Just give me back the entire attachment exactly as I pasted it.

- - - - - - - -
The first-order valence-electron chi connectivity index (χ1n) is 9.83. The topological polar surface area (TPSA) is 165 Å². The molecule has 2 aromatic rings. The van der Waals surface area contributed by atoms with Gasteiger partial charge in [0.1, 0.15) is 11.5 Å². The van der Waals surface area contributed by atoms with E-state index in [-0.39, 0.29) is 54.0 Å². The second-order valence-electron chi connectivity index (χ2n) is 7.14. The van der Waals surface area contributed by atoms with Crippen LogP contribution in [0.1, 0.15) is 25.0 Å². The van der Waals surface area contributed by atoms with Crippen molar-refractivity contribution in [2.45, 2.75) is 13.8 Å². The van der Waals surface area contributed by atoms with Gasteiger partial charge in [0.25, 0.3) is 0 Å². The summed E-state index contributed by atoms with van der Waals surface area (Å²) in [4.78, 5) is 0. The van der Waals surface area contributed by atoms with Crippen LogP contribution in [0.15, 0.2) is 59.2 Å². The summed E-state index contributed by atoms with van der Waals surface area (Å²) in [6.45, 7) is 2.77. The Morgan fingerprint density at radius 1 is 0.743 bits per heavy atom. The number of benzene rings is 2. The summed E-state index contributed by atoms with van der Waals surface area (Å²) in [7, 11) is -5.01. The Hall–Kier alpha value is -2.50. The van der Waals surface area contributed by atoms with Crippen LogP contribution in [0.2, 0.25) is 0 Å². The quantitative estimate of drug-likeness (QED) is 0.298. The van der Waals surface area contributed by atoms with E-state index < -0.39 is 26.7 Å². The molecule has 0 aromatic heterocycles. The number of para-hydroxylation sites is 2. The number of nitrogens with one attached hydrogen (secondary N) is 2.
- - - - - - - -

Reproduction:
The first-order valence-electron chi connectivity index (χ1n) is 9.83. The topological polar surface area (TPSA) is 165 Å². The molecule has 2 aromatic rings. The van der Waals surface area contributed by atoms with Gasteiger partial charge in [0.1, 0.15) is 11.5 Å². The van der Waals surface area contributed by atoms with E-state index in [-0.39, 0.29) is 54.0 Å². The second-order valence-electron chi connectivity index (χ2n) is 7.14. The van der Waals surface area contributed by atoms with Crippen LogP contribution in [0.1, 0.15) is 25.0 Å². The van der Waals surface area contributed by atoms with Crippen molar-refractivity contribution in [2.45, 2.75) is 13.8 Å². The van der Waals surface area contributed by atoms with Gasteiger partial charge in [0.25, 0.3) is 0 Å². The summed E-state index contributed by atoms with van der Waals surface area (Å²) in [4.78, 5) is 0. The van der Waals surface area contributed by atoms with Crippen LogP contribution in [0.15, 0.2) is 59.2 Å². The summed E-state index contributed by atoms with van der Waals surface area (Å²) in [6.45, 7) is 2.77. The Morgan fingerprint density at radius 1 is 0.743 bits per heavy atom. The number of benzene rings is 2. The summed E-state index contributed by atoms with van der Waals surface area (Å²) in [7, 11) is -5.01. The Hall–Kier alpha value is -2.50. The van der Waals surface area contributed by atoms with Crippen LogP contribution in [0.2, 0.25) is 0 Å². The quantitative estimate of drug-likeness (QED) is 0.298. The van der Waals surface area contributed by atoms with E-state index < -0.39 is 26.7 Å². The molecule has 0 aromatic heterocycles. The number of para-hydroxylation sites is 2. The number of nitrogens with one attached hydrogen (secondary N) is 2.